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Academy acquired afterwards ancient appeared appointed Archbishop Armenia army Athens attached became Bishop born brought Cardinal caused celebrated character Christian church command Constantinople council court crown death Dict died displayed distinguished divine Duke ecclesiastical edition elected eminent Emperor employed engaged England English entitled esteem father favour France French friends gave Greek Hist honour Italy Jesuits King kingdom of Naples Latin learned length letters literary lived Lord manner ment Moreri native Nouv obliged obtained occasion Odoacer Padua Paris party person philosopher pieces poems poet Pope possessed prelate Prince principal printed professor published Queen racter received reign religion rendered reputation residence Roman Rome royal senate sent soon Spain Stilicho Sweden Tacitus Themistocles Theodosius Theramenes Thrasybulus Tiberius Timoleon tion took Totila Trajan translated treatise Venice verse vols writer wrote
Page 121 - All the images of nature were still present to him, and he drew them not laboriously, but luckily : when he describes any thing, you more than see it, you feel it too. Those who accuse him to have wanted learning, give him the greater commendation : he was naturally learned ; he needed not the spectacles of books to read nature ; he looked inwards, and found her there.
Page 291 - I have ever hated all nations, professions, and communities, and all my love is towards individuals ; for instance, I hate the tribe of lawyers, but I love Counsellor such-aone, and Judge such-a-one. It is so with physicians (I will not speak of my own trade) soldiers, English, Scotch, French, and the rest. But principally I hate and detest that animal called man, although I heartily love John, Peter, Thomas, and so forth.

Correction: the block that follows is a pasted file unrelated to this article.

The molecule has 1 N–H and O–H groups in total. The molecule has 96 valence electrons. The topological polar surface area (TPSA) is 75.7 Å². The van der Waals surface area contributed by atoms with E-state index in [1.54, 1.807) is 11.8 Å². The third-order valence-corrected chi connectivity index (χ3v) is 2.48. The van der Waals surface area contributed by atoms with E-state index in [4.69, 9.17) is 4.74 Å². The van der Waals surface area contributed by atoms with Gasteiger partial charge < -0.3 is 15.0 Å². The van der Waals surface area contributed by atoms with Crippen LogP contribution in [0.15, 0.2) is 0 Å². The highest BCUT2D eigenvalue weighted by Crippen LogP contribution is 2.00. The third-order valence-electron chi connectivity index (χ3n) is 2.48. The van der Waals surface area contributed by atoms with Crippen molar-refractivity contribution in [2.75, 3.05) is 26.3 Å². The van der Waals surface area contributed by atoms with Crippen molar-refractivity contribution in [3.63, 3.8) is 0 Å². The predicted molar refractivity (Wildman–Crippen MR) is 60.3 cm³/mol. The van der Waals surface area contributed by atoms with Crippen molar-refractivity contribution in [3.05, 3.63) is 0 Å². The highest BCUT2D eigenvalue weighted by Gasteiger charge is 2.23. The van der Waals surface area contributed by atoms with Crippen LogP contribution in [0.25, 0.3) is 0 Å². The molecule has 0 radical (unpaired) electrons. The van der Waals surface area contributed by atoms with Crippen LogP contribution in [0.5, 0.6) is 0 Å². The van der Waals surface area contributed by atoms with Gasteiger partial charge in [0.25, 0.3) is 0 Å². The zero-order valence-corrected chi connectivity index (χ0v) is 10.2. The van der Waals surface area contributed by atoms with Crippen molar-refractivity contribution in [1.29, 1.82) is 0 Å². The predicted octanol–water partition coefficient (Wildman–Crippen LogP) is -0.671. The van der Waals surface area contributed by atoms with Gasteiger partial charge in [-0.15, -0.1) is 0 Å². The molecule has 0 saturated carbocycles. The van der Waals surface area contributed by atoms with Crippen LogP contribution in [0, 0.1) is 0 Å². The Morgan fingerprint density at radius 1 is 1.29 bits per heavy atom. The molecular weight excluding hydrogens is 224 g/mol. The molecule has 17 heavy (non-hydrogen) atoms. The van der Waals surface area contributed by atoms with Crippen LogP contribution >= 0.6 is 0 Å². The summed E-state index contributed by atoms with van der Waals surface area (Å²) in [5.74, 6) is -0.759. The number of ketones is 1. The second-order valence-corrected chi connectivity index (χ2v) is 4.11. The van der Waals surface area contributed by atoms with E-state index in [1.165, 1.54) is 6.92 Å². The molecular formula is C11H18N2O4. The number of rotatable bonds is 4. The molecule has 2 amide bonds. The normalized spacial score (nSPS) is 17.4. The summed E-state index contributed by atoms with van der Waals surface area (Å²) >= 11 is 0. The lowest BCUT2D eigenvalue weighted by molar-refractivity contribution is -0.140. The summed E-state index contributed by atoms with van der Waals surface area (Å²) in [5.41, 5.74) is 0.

Page 121 - I cannot say he is everywhere alike ; were he so, I should do him injury to compare him with the greatest of mankind. He is many times flat, insipid ; his comic wit degenerating into clenches, his serious swelling into bombast. But he is always great, when some great occasion is presented to him : no man can say he ever had a fit subject for his wit, and did not then raise himself as high above the rest of poets " Quantum lenta solent inter viburna cupressi.
Page 428 - Neglect not the gift that is in thee, which was given thee by prophecy, with the laying on of the hands of the presbytery.
Page 128 - I have read too an octavo volume of Shenstone's Letters. Poor man ! he was always wishing for money, for fame, and other distinctions; and his whole philosophy consisted in living against his will in retirement, and in a place which his taste had adorned; but which he only enjoyed when people of note came to see and commend it : his correspondence is about nothing else but this place and his own writings, with two or three neighbouring clergymen, who wrote verses too.
Page 186 - To Macedon and Artaxerxes' throne: To sage philosophy next lend thine ear, From heaven descended to the...
Page 333 - ... had his parts and endowments been parcelled out among his poor clergy that he left behind him, it would perhaps have made one of the best dioceses in the world.
Page 432 - The Rights of the Christian Church asserted, against, the Romish and all other priests, who claim an independent power over it; with a preface concerning the government of the Church of England, as by law established,
Page 138 - He seemed to be a Christian," adds the bishop, " but in a particular form of his own ; he thought it was to be like a divine philosophy in the mind ; but he was against all public worship and everything that looked like a church.
Page 255 - I found that there were good books in these two sciences in Latin ; I bought a dictionary, and I learned Latin. I understood, also, that there were good books of the same kind in French ; I bought a dictionary, and I learned French. And this, my Lord, is what I have done : it seems to me that we may learn every thing when we know the twentyfour letters of the alphabet.